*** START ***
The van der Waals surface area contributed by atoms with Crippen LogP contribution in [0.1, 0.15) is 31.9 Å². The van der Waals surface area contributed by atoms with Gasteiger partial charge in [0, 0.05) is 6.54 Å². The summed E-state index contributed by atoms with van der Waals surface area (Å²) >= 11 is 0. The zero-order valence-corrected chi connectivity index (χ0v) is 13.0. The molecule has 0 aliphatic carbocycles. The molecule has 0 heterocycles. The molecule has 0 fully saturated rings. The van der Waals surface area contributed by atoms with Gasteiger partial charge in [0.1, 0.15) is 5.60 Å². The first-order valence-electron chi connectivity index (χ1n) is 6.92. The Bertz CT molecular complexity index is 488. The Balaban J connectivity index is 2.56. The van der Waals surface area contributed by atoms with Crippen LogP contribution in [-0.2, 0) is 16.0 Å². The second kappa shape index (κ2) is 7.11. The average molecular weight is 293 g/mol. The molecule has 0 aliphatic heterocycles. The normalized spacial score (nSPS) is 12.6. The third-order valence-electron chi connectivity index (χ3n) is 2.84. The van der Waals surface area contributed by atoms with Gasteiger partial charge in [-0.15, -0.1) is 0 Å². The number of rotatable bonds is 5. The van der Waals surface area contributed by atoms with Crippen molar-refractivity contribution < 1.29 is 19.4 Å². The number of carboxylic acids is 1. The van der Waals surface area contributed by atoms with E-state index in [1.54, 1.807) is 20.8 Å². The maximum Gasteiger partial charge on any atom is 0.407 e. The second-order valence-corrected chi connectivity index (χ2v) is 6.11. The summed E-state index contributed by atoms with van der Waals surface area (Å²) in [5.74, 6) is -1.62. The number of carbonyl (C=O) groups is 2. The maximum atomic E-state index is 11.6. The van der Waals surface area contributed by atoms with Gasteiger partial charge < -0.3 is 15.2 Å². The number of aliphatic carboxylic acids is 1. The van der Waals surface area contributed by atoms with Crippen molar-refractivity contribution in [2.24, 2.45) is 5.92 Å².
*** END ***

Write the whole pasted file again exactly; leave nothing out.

The van der Waals surface area contributed by atoms with Crippen LogP contribution in [0.1, 0.15) is 31.9 Å². The van der Waals surface area contributed by atoms with Gasteiger partial charge in [0, 0.05) is 6.54 Å². The summed E-state index contributed by atoms with van der Waals surface area (Å²) >= 11 is 0. The zero-order valence-corrected chi connectivity index (χ0v) is 13.0. The molecule has 0 aliphatic carbocycles. The molecule has 0 heterocycles. The molecule has 0 fully saturated rings. The van der Waals surface area contributed by atoms with Gasteiger partial charge in [0.1, 0.15) is 5.60 Å². The first-order valence-electron chi connectivity index (χ1n) is 6.92. The Bertz CT molecular complexity index is 488. The Balaban J connectivity index is 2.56. The van der Waals surface area contributed by atoms with Crippen LogP contribution in [-0.2, 0) is 16.0 Å². The second kappa shape index (κ2) is 7.11. The average molecular weight is 293 g/mol. The molecule has 0 aliphatic heterocycles. The normalized spacial score (nSPS) is 12.6. The third-order valence-electron chi connectivity index (χ3n) is 2.84. The van der Waals surface area contributed by atoms with Gasteiger partial charge in [-0.15, -0.1) is 0 Å². The number of rotatable bonds is 5. The van der Waals surface area contributed by atoms with Crippen molar-refractivity contribution < 1.29 is 19.4 Å². The number of carboxylic acids is 1. The van der Waals surface area contributed by atoms with E-state index in [1.54, 1.807) is 20.8 Å². The maximum Gasteiger partial charge on any atom is 0.407 e. The second-order valence-corrected chi connectivity index (χ2v) is 6.11. The summed E-state index contributed by atoms with van der Waals surface area (Å²) in [5.74, 6) is -1.62. The number of carbonyl (C=O) groups is 2. The maximum atomic E-state index is 11.6. The van der Waals surface area contributed by atoms with Gasteiger partial charge < -0.3 is 15.2 Å². The number of aliphatic carboxylic acids is 1. The van der Waals surface area contributed by atoms with Crippen molar-refractivity contribution in [2.24, 2.45) is 5.92 Å².